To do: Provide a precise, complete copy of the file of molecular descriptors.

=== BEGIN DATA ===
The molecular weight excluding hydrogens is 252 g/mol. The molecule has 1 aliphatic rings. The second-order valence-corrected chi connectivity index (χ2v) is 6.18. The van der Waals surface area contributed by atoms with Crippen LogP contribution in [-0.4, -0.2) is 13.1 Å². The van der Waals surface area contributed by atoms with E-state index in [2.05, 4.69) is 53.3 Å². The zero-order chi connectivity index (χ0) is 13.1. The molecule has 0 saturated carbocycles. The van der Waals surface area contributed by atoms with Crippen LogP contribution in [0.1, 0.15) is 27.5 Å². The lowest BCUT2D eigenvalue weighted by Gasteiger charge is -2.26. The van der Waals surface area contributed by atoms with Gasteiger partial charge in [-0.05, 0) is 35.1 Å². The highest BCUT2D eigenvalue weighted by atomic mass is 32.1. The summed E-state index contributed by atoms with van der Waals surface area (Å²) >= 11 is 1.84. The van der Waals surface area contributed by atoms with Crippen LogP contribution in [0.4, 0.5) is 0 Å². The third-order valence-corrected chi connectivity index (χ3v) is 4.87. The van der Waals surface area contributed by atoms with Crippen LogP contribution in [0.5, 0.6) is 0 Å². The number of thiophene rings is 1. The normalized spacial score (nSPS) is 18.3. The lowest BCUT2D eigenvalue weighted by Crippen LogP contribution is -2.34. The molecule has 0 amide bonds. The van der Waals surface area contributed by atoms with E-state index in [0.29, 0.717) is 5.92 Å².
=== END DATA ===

The molecular weight excluding hydrogens is 252 g/mol. The molecule has 1 aliphatic rings. The second-order valence-corrected chi connectivity index (χ2v) is 6.18. The van der Waals surface area contributed by atoms with Crippen LogP contribution in [-0.4, -0.2) is 13.1 Å². The van der Waals surface area contributed by atoms with E-state index in [2.05, 4.69) is 53.3 Å². The zero-order chi connectivity index (χ0) is 13.1. The molecule has 0 saturated carbocycles. The van der Waals surface area contributed by atoms with Crippen LogP contribution in [0.1, 0.15) is 27.5 Å². The lowest BCUT2D eigenvalue weighted by Gasteiger charge is -2.26. The van der Waals surface area contributed by atoms with Gasteiger partial charge in [-0.05, 0) is 35.1 Å². The highest BCUT2D eigenvalue weighted by atomic mass is 32.1. The summed E-state index contributed by atoms with van der Waals surface area (Å²) >= 11 is 1.84. The van der Waals surface area contributed by atoms with Crippen LogP contribution in [0.4, 0.5) is 0 Å². The third-order valence-corrected chi connectivity index (χ3v) is 4.87. The van der Waals surface area contributed by atoms with Crippen LogP contribution in [0.5, 0.6) is 0 Å². The number of thiophene rings is 1. The normalized spacial score (nSPS) is 18.3. The lowest BCUT2D eigenvalue weighted by Crippen LogP contribution is -2.34. The molecule has 0 amide bonds. The van der Waals surface area contributed by atoms with E-state index in [0.29, 0.717) is 5.92 Å².